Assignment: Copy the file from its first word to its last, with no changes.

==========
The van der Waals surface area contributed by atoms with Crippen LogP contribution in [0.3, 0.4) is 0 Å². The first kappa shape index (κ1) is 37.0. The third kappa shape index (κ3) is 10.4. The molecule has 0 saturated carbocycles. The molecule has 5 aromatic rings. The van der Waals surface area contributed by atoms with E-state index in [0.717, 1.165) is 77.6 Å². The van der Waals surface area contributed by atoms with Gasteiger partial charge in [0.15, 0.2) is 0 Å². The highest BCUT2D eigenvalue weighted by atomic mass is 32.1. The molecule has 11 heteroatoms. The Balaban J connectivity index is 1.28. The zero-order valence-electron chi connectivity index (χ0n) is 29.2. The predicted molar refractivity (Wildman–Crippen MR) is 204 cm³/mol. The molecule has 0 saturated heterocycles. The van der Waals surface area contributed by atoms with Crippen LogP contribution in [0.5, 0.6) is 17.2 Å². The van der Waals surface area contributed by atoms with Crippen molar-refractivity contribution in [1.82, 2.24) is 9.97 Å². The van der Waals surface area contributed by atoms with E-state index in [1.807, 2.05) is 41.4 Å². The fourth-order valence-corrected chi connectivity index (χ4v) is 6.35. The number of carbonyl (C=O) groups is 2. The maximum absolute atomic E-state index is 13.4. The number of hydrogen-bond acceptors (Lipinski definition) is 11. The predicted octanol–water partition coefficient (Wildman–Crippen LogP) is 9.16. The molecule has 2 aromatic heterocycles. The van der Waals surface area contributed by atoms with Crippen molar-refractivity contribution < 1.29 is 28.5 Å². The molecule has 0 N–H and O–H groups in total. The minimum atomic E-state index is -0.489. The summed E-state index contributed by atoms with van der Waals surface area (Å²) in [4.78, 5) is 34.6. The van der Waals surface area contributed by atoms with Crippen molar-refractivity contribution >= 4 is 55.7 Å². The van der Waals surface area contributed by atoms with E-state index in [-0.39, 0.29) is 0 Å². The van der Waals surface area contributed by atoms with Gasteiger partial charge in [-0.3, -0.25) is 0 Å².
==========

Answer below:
The van der Waals surface area contributed by atoms with Crippen LogP contribution in [0.3, 0.4) is 0 Å². The first kappa shape index (κ1) is 37.0. The third kappa shape index (κ3) is 10.4. The molecule has 0 saturated carbocycles. The molecule has 5 aromatic rings. The van der Waals surface area contributed by atoms with E-state index in [0.717, 1.165) is 77.6 Å². The van der Waals surface area contributed by atoms with Gasteiger partial charge in [0.15, 0.2) is 0 Å². The highest BCUT2D eigenvalue weighted by atomic mass is 32.1. The molecule has 11 heteroatoms. The Balaban J connectivity index is 1.28. The zero-order valence-electron chi connectivity index (χ0n) is 29.2. The predicted molar refractivity (Wildman–Crippen MR) is 204 cm³/mol. The molecule has 0 saturated heterocycles. The van der Waals surface area contributed by atoms with Crippen LogP contribution in [0.5, 0.6) is 17.2 Å². The van der Waals surface area contributed by atoms with Crippen molar-refractivity contribution in [1.82, 2.24) is 9.97 Å². The van der Waals surface area contributed by atoms with E-state index in [1.807, 2.05) is 41.4 Å². The fourth-order valence-corrected chi connectivity index (χ4v) is 6.35. The number of carbonyl (C=O) groups is 2. The maximum absolute atomic E-state index is 13.4. The number of hydrogen-bond acceptors (Lipinski definition) is 11. The predicted octanol–water partition coefficient (Wildman–Crippen LogP) is 9.16. The molecule has 2 aromatic heterocycles. The van der Waals surface area contributed by atoms with Crippen molar-refractivity contribution < 1.29 is 28.5 Å². The molecule has 0 N–H and O–H groups in total. The minimum atomic E-state index is -0.489. The summed E-state index contributed by atoms with van der Waals surface area (Å²) in [4.78, 5) is 34.6. The van der Waals surface area contributed by atoms with Crippen molar-refractivity contribution >= 4 is 55.7 Å². The van der Waals surface area contributed by atoms with E-state index in [-0.39, 0.29) is 0 Å². The van der Waals surface area contributed by atoms with Gasteiger partial charge in [-0.3, -0.25) is 0 Å².